I’ve been reading a bunch of old newspapers recently, and in a Feb. 7, 1942 edition I came across a page three story: “Former Toledo Priest Wounded.” By the second paragraph, my attention was captured.

Father John Duffy was a priest of the Catholic Diocese of Toledo who’d served at a few parishes in Toledo, and at Fostoria St. Wendelin. He had been awarded the Purple Heart for injuries sustained in combat in the first weeks of World War II in the Philippines.

That article led me down Google rabbit holes, then to a book called “…But Deliver Us From Evil” by Dan Murr. I devoured the book over this Labor Day weekend — a weekend that marked the 74th anniversary of the end of the War in the Pacific.

Murr’s book highlighted the brutality of that theater, and the individual acts of heroism that sometimes pierced the darkness of war.

Heroism isn’t always the big dramatic moment. Sometimes, heroism is just surviving with dignity. And Duffy’s story holds lesson after lesson in that kind of survival.

Duffy felt a call to the priesthood in the Diocese of Toledo. After his ordination in 1928, Duffy began his career in ministry at St. Wendelin’s — ministering to the parish, and teaching Latin at Fostoria High School.

For three years, Duffy bounced around Toledo parishes before joining the U.S. Army’s chaplain corps in 1933. He did a stint in the Philippines, came back to the States, and in 1940 returned to the islands — then a U.S. territory. A year later, the Philippines would be one of four targets of the Japanese military on a “day which will live in infamy.”

The fight in the Philippines raged at sea and through the jungles through the winter of 1942. American and Filipino forces pulled back to the Bataan peninsula, but a combination of American unpreparedness and Japanese tenacity put the Allied forces in an unwinnable situation. On April 10, the last major group of Americans on Bataan surrendered to the Japanese, and Duffy was taken prisoner.

The priest joined about 75,000 other servicemen on the trip up the peninsula, and into makeshift prisoner-of-war camps; a weeks-long atrocity that became known as the Bataan Death March. It was punctuated by hundreds of deaths, some by neglect, but many more by assault and murder.

Five days into the march, Duffy straggled, and was bayoneted by a Japanese soldier. He came to his feet, and continued to march. Seven days later, he straggled again — and was bayoneted again, this time, left for dead. After the Japanese forces moved on, a band of guerrillas scrambled to the road and rescued him.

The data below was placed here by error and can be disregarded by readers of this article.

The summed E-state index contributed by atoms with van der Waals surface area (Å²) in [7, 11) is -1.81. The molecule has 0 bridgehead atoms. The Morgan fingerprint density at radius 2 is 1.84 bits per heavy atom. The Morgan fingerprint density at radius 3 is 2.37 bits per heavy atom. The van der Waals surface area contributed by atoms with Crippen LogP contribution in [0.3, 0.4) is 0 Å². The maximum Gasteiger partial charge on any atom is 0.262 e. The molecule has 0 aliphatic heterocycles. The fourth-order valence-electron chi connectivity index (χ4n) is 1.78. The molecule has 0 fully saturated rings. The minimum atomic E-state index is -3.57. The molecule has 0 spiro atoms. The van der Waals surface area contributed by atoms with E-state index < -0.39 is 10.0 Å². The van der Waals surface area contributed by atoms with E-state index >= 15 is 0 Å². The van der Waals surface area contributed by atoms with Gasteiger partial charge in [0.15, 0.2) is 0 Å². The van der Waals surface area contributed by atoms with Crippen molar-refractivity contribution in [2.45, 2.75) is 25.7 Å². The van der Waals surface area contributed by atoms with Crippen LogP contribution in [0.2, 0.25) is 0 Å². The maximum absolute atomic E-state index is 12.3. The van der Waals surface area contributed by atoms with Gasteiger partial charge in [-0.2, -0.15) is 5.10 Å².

Spirited away to their headquarters, Duffy — who’d ministered to top-ranking officers and had learned some military science — took command of the guerrilla outfit and spent nearly a year secretly directing rebel operations.

In early 1943, he was recaptured by the Japanese military, and sent to Bilibid Prison in Manila, a place where the filthy conditions were matched only by the cruelty of the guards. Duffy no longer commanded guerrillas here; he simply ministered to the other prisoners. Then, in late 1944, Duffy was transferred to a Japanese “Hell Ship.”

The Hell Ships were civilian ships in better times. But during the war, the Japanese military would load the cargo holds full of prisoners — often held without food or water — and sail them mixed among warships and military supply ships as human shields. It was essentially a dare to the U.S. Navy — go ahead and bomb these ships, but know that you might be killing your own men by the hundreds.

The second night of Duffy’s confinement on a Hell Ship, it was bombed by American warplanes. The priest ministered to the living and the dead, and miraculously escaped, swimming back to the Philippine shores. He was taken back into captivity, and about a month later, put aboard another Hell Ship.

Again, Duffy’s ship was bombed. Again, he survived. Again, he was transferred to another Japanese prison. Again, he ministered to the dead, the dying, and those whose souls had been damaged by oppressive conditions.

Then, on Aug. 24, 1945, Duffy was among the first groups of prisoners of war released by the Japanese. He took a circuitous route back to Northwest Ohio and served as a parish priest again. His strength — his endurance — was a source of inspiration to his parishioners, his peers and his fellow veterans.

It’s somewhat surprising that his story isn’t one we hear more often around here, but it’s one that deserves to be told — a model of how any of us can endure, and make the lives of others just a little bit better.

Within years, Duffy developed cancer, and it was that cancer that would take what the Japanese military never could — his life. But neither touched his dignity.

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